Talbert Nature Preserve (Costa Mesa)

One of the places Ashley and I had the chance to visit recently was the Talbert Nature Preserve located in Costa Mesa, California. The (South) Talbert Nature Preserve is approximately 88.5 acres large and is a good coastal hiking location. For those looking for a true wilderness feel this may not be the hike for you because of the proximity of homes. For more pictures of the Talbert Nature Preserve make sure to check out our Facebook Page.

Directions to Trailhead: To get to the trailhead to hike at the Talbert Nature Preserve, take the 55 freeway heading toward the beach. Once you exit at the end of the 55 freeway, head west (right) on 19th Street. Go approximately 1 mile and make a right onto Monrovia followed by a quick left onto Arbor. After this turn, the park entrance is just ahead on your right. Drive to the lower parking area where there are a number of parking spaces. Parking at the Canyon Community Park is free and the park is open dusk to dawn 7 days a week. The Talbert Nature Preserve is free to enter and is open from 7am to Dusk 7 days a week.

Description of Hike: The Talbert Nature Preserve is well maintained by the people at OC Parks. There is minimal elevation gain with any trail you hike at the Talbert Nature Preserve. Also it is important to remember that this area has the potential to flood/stay wet after an extended period of rain because it is a low lying area. From the trailhead at the parking lot of Canyon Community Park, we took the paved path all the way to the Talbert Nature Preserve. Most of the trails at the Talbert Nature Preserve are marked with trail markers. There were no maps available when we went, which means it is a good idea to print a trail map of this Orange County hike before you hike at the Talbert Nature Preserve. A trail map of the Talbert Nature Preserve can be found Here. From the pathway entrance we made a right onto the A Trail, a left on the B Trail, a right on the C Trail. The C Trail eventually became the D Trail. We followed the D Trail and made a left on the B Trail and then a right onto the E Trail. The E trail ran into the D Trail where we made a left and returned back to our point of entry. Note, be on the watch out for bicyclists as there is a designated BMX bike area in the Talbert Nature Preserve. We saw several people riding their bikes in the BMX area. Our total hike was 2.2 miles with less than 100 feet of elevation gain. Note if you are looking for a true wilderness feel this might not be the hike for your, however it makes for great urban hiking in Orange County.

Further Thoughts: Ashley and I enjoyed our hike in the Talbert Nature Preserve. It is one of the few open space areas in Central Orange County. There were not very many people on the trails when we hiked here, as the trails were still a little muddy from a recent storm. The trails in the Talbert Nature Preserve as a whole were well maintained. When you hike here, be on the watch for bicyclists as the designated BMX area is popular with locals. Much of the Talbert Nature Preserve's habitat is being restored, as indicated by signs and temporary orange fencing. It is great to see the restoration and the park will look better when the habitat restoration is complete because the orange fencing will be taken down.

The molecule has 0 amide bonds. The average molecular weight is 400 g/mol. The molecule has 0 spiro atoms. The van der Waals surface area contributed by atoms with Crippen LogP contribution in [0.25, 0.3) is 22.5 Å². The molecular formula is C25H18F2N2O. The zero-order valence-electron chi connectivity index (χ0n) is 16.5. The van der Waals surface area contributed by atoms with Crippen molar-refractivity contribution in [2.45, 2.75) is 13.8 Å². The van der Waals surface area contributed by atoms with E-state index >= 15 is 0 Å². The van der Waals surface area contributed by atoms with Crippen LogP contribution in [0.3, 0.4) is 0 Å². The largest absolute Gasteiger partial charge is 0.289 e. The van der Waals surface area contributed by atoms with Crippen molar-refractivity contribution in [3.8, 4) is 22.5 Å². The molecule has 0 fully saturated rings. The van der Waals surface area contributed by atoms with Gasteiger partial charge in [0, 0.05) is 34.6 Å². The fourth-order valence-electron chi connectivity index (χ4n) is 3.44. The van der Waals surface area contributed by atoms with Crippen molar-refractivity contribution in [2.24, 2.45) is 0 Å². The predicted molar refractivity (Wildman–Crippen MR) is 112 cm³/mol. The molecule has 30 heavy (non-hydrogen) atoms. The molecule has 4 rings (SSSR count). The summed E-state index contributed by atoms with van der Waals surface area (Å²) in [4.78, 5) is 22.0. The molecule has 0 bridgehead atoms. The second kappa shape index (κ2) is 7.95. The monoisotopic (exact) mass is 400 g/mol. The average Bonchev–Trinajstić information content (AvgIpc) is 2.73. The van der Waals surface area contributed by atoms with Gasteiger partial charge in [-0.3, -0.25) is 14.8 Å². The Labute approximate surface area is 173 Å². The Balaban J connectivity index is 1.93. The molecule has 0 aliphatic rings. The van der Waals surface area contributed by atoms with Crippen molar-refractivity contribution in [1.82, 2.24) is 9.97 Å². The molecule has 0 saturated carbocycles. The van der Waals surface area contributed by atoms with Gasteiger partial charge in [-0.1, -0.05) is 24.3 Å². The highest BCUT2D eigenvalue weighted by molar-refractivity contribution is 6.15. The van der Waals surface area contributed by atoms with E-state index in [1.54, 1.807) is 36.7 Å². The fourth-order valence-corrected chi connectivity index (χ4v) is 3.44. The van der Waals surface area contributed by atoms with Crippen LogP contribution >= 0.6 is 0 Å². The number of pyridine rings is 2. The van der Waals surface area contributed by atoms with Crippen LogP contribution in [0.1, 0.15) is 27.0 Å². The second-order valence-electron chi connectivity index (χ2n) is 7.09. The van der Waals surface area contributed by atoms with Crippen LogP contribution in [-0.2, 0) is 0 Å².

The Talbert Nature Preserve is divided into six separate plant groups, identified as "zones" and based upon the progression of plant groups and changing conditions found along the Santa Ana River. The first zone is designated "Intensive Use Area" and the plant material has been selected based on use instead of its origins on the site. The second zone, a "Border Planting" zone is planted with vegetation designed to maintain boundaries and screen the embankment of the Greenville-Banning Channel. Another zone, the "Coastal Strand" consists of gentle slopes and dunes, a habitat largely destroyed by the advance of civilization in the area. The "Native Grassland" zone is the largest zone in the park and provides opportunities for wildlife habitats. An "Alluvial Woodland" zone contains a wide variety of plant and animal life and is the most secluded area in the park. Finally, the "Wetland Zone" consists of the southern 14.8 acres of the park and contains elements of riparian woodland and mulefat scrub.

Ashley and I enjoyed our hike at the Talbert Nature Preserve. If you are looking for a true secluded wilderness feel, this hike is probably not for you. The only down side of the park was that there was a fair amount of litter on a couple of the trails. When you go hiking here, bring a bag and help pick up some of the trash that others carelessly leave behind. This is an Orange County hike the whole family can do together.

Rating: Elevation Gain: < 100 ft. (Easy), Distance: 2.2 Miles Roundtrip (Easy).

Time to Complete Hike: 1 - 1.5 hours.


Talbert Nature Preserve (This Post)

View Talbert Nature Preserve Via Canyon Community Park in a larger map


  1. My father farmed this land back in the 1960's. He raised lima beans. I remember going out to the farm with him when I was as young as 8. We would trap squirrels and rabbits that ate the crops. The most fertile area of the land was where the pond now sits. Also, the far south corner near the homes was a very productive area. How I wish I could relive those days. I'm so happy to see that the land was never developed and remains in it's natural state. I visit whenever I return to CA and walk where I played as a young boy with my 2 brothers.


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